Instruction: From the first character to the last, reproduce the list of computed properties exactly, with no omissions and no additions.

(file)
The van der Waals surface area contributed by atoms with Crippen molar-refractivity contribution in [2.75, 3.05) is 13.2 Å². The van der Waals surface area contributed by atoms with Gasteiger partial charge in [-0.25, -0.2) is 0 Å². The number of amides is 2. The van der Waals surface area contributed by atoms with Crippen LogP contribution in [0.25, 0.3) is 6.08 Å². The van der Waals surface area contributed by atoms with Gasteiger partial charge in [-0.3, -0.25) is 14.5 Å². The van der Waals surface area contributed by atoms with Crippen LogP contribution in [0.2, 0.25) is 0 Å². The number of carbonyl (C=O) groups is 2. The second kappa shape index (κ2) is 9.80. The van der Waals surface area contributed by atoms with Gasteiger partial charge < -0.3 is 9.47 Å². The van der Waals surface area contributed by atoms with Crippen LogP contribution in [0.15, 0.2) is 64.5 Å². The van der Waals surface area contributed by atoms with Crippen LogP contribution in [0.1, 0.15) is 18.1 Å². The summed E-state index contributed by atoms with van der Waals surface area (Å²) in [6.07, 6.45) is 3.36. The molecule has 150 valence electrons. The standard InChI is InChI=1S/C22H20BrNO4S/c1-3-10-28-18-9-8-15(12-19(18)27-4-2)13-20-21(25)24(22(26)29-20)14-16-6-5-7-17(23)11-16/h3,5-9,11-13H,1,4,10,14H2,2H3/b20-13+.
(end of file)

The van der Waals surface area contributed by atoms with Crippen molar-refractivity contribution in [2.75, 3.05) is 13.2 Å². The van der Waals surface area contributed by atoms with Gasteiger partial charge in [-0.25, -0.2) is 0 Å². The number of amides is 2. The van der Waals surface area contributed by atoms with Crippen LogP contribution in [0.25, 0.3) is 6.08 Å². The van der Waals surface area contributed by atoms with Gasteiger partial charge in [-0.3, -0.25) is 14.5 Å². The van der Waals surface area contributed by atoms with Crippen LogP contribution in [0.2, 0.25) is 0 Å². The number of carbonyl (C=O) groups is 2. The second kappa shape index (κ2) is 9.80. The van der Waals surface area contributed by atoms with Gasteiger partial charge < -0.3 is 9.47 Å². The van der Waals surface area contributed by atoms with Crippen LogP contribution in [0.15, 0.2) is 64.5 Å². The van der Waals surface area contributed by atoms with Crippen LogP contribution in [0.1, 0.15) is 18.1 Å². The summed E-state index contributed by atoms with van der Waals surface area (Å²) in [6.07, 6.45) is 3.36. The molecule has 150 valence electrons. The standard InChI is InChI=1S/C22H20BrNO4S/c1-3-10-28-18-9-8-15(12-19(18)27-4-2)13-20-21(25)24(22(26)29-20)14-16-6-5-7-17(23)11-16/h3,5-9,11-13H,1,4,10,14H2,2H3/b20-13+.